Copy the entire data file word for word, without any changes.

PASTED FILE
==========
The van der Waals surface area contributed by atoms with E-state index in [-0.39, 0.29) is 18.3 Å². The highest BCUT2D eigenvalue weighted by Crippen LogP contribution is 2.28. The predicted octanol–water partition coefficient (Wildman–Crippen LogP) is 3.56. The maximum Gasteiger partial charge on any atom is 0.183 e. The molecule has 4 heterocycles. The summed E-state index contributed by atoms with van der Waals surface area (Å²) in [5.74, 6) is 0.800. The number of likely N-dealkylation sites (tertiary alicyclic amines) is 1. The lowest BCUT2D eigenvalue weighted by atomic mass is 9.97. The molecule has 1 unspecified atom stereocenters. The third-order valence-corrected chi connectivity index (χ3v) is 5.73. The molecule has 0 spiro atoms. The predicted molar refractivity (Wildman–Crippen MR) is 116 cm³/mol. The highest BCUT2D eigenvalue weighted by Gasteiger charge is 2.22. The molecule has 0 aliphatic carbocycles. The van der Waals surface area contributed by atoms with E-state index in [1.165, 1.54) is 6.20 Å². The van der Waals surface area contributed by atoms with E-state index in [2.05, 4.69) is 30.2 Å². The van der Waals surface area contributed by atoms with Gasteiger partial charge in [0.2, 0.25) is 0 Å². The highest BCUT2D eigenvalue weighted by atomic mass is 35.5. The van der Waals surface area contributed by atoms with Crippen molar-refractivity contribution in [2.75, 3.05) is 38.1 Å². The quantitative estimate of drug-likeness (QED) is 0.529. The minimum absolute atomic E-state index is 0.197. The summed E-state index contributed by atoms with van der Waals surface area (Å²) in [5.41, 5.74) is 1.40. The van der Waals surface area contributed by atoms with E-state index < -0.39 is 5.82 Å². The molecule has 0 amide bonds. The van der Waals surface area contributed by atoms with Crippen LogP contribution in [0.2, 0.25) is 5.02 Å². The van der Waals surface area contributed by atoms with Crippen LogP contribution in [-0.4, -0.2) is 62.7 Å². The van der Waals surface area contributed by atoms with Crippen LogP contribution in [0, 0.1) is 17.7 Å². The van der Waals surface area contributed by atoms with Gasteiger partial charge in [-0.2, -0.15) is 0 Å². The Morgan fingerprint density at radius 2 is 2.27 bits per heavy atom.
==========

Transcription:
The van der Waals surface area contributed by atoms with E-state index in [-0.39, 0.29) is 18.3 Å². The highest BCUT2D eigenvalue weighted by Crippen LogP contribution is 2.28. The predicted octanol–water partition coefficient (Wildman–Crippen LogP) is 3.56. The maximum Gasteiger partial charge on any atom is 0.183 e. The molecule has 4 heterocycles. The summed E-state index contributed by atoms with van der Waals surface area (Å²) in [5.74, 6) is 0.800. The number of likely N-dealkylation sites (tertiary alicyclic amines) is 1. The lowest BCUT2D eigenvalue weighted by atomic mass is 9.97. The molecule has 1 unspecified atom stereocenters. The third-order valence-corrected chi connectivity index (χ3v) is 5.73. The molecule has 0 spiro atoms. The predicted molar refractivity (Wildman–Crippen MR) is 116 cm³/mol. The highest BCUT2D eigenvalue weighted by Gasteiger charge is 2.22. The molecule has 0 aliphatic carbocycles. The van der Waals surface area contributed by atoms with E-state index in [1.165, 1.54) is 6.20 Å². The van der Waals surface area contributed by atoms with E-state index in [2.05, 4.69) is 30.2 Å². The van der Waals surface area contributed by atoms with Gasteiger partial charge in [0.2, 0.25) is 0 Å². The highest BCUT2D eigenvalue weighted by atomic mass is 35.5. The van der Waals surface area contributed by atoms with Crippen molar-refractivity contribution in [2.75, 3.05) is 38.1 Å². The quantitative estimate of drug-likeness (QED) is 0.529. The minimum absolute atomic E-state index is 0.197. The summed E-state index contributed by atoms with van der Waals surface area (Å²) in [5.41, 5.74) is 1.40. The van der Waals surface area contributed by atoms with E-state index < -0.39 is 5.82 Å². The molecule has 0 amide bonds. The van der Waals surface area contributed by atoms with Crippen LogP contribution in [0.2, 0.25) is 5.02 Å². The van der Waals surface area contributed by atoms with Crippen LogP contribution in [-0.4, -0.2) is 62.7 Å². The van der Waals surface area contributed by atoms with Crippen LogP contribution in [0, 0.1) is 17.7 Å². The van der Waals surface area contributed by atoms with Gasteiger partial charge in [-0.2, -0.15) is 0 Å². The Morgan fingerprint density at radius 2 is 2.27 bits per heavy atom.